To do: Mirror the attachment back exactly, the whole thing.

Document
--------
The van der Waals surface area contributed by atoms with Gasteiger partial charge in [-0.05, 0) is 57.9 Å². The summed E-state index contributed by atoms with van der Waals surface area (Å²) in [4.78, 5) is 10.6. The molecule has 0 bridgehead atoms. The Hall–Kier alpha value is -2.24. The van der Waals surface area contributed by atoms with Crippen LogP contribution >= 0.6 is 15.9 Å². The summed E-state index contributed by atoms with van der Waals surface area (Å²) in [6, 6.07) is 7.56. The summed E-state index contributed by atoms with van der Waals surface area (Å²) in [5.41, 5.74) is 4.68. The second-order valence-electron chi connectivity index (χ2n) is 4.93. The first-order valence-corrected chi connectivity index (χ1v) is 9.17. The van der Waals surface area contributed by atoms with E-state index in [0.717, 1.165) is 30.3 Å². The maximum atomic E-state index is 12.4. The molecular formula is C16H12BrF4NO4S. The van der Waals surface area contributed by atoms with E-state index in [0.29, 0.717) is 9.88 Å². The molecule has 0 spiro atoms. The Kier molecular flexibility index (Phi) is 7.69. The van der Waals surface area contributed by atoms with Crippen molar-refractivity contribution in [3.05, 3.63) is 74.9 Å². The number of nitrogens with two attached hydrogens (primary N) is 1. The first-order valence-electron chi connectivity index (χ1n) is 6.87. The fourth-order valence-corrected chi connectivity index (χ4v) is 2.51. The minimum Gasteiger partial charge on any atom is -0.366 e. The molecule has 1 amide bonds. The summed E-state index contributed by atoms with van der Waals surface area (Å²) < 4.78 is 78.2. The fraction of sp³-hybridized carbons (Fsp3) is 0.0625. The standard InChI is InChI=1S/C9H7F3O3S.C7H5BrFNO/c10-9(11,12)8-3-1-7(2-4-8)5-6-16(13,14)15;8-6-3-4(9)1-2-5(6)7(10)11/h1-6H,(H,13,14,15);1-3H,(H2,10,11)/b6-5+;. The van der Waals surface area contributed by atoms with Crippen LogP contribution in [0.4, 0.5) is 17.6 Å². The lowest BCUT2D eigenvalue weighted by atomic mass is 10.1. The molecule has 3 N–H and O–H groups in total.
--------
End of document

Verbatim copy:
The van der Waals surface area contributed by atoms with Gasteiger partial charge in [-0.05, 0) is 57.9 Å². The summed E-state index contributed by atoms with van der Waals surface area (Å²) in [4.78, 5) is 10.6. The molecule has 0 bridgehead atoms. The Hall–Kier alpha value is -2.24. The van der Waals surface area contributed by atoms with Crippen LogP contribution >= 0.6 is 15.9 Å². The summed E-state index contributed by atoms with van der Waals surface area (Å²) in [6, 6.07) is 7.56. The summed E-state index contributed by atoms with van der Waals surface area (Å²) in [5.41, 5.74) is 4.68. The second-order valence-electron chi connectivity index (χ2n) is 4.93. The first-order valence-corrected chi connectivity index (χ1v) is 9.17. The van der Waals surface area contributed by atoms with E-state index in [0.717, 1.165) is 30.3 Å². The maximum atomic E-state index is 12.4. The molecular formula is C16H12BrF4NO4S. The van der Waals surface area contributed by atoms with E-state index in [0.29, 0.717) is 9.88 Å². The molecule has 0 spiro atoms. The Kier molecular flexibility index (Phi) is 7.69. The van der Waals surface area contributed by atoms with Crippen molar-refractivity contribution in [3.05, 3.63) is 74.9 Å². The number of nitrogens with two attached hydrogens (primary N) is 1. The first-order valence-electron chi connectivity index (χ1n) is 6.87. The fourth-order valence-corrected chi connectivity index (χ4v) is 2.51. The minimum Gasteiger partial charge on any atom is -0.366 e. The molecule has 1 amide bonds. The summed E-state index contributed by atoms with van der Waals surface area (Å²) < 4.78 is 78.2. The fraction of sp³-hybridized carbons (Fsp3) is 0.0625. The standard InChI is InChI=1S/C9H7F3O3S.C7H5BrFNO/c10-9(11,12)8-3-1-7(2-4-8)5-6-16(13,14)15;8-6-3-4(9)1-2-5(6)7(10)11/h1-6H,(H,13,14,15);1-3H,(H2,10,11)/b6-5+;. The van der Waals surface area contributed by atoms with Crippen LogP contribution in [0.4, 0.5) is 17.6 Å². The lowest BCUT2D eigenvalue weighted by atomic mass is 10.1. The molecule has 3 N–H and O–H groups in total.